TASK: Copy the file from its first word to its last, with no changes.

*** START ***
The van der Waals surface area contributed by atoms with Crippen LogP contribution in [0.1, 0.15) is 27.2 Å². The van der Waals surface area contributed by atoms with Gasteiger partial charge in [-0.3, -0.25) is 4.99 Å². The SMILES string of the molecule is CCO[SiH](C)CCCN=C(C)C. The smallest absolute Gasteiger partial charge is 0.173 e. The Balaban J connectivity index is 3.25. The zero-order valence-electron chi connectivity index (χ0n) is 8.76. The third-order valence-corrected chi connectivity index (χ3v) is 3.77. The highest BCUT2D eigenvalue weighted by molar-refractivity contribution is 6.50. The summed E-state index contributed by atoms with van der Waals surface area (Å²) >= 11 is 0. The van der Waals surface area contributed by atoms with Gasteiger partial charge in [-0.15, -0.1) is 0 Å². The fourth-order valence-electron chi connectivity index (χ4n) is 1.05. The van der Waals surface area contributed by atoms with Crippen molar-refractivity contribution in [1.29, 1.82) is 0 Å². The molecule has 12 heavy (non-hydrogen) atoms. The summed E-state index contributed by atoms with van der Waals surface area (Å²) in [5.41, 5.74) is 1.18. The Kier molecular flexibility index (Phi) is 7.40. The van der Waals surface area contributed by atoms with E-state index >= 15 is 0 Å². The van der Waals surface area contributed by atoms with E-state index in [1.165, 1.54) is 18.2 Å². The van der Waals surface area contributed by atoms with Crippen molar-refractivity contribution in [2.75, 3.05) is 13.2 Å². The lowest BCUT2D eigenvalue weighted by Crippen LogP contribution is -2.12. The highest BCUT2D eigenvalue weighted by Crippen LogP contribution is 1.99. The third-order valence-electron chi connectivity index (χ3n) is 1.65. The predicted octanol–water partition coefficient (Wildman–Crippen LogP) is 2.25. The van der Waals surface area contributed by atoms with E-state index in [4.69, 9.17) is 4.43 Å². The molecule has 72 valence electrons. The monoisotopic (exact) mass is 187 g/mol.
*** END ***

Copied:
The van der Waals surface area contributed by atoms with Crippen LogP contribution in [0.1, 0.15) is 27.2 Å². The van der Waals surface area contributed by atoms with Gasteiger partial charge in [-0.3, -0.25) is 4.99 Å². The SMILES string of the molecule is CCO[SiH](C)CCCN=C(C)C. The smallest absolute Gasteiger partial charge is 0.173 e. The Balaban J connectivity index is 3.25. The zero-order valence-electron chi connectivity index (χ0n) is 8.76. The third-order valence-corrected chi connectivity index (χ3v) is 3.77. The highest BCUT2D eigenvalue weighted by molar-refractivity contribution is 6.50. The summed E-state index contributed by atoms with van der Waals surface area (Å²) >= 11 is 0. The van der Waals surface area contributed by atoms with Gasteiger partial charge in [-0.15, -0.1) is 0 Å². The fourth-order valence-electron chi connectivity index (χ4n) is 1.05. The van der Waals surface area contributed by atoms with Crippen molar-refractivity contribution in [1.29, 1.82) is 0 Å². The molecule has 12 heavy (non-hydrogen) atoms. The summed E-state index contributed by atoms with van der Waals surface area (Å²) in [5.41, 5.74) is 1.18. The Kier molecular flexibility index (Phi) is 7.40. The van der Waals surface area contributed by atoms with E-state index >= 15 is 0 Å². The van der Waals surface area contributed by atoms with E-state index in [1.165, 1.54) is 18.2 Å². The van der Waals surface area contributed by atoms with Crippen molar-refractivity contribution in [2.75, 3.05) is 13.2 Å². The lowest BCUT2D eigenvalue weighted by Crippen LogP contribution is -2.12. The highest BCUT2D eigenvalue weighted by Crippen LogP contribution is 1.99. The third-order valence-electron chi connectivity index (χ3n) is 1.65. The predicted octanol–water partition coefficient (Wildman–Crippen LogP) is 2.25. The van der Waals surface area contributed by atoms with E-state index in [4.69, 9.17) is 4.43 Å². The molecule has 72 valence electrons. The monoisotopic (exact) mass is 187 g/mol.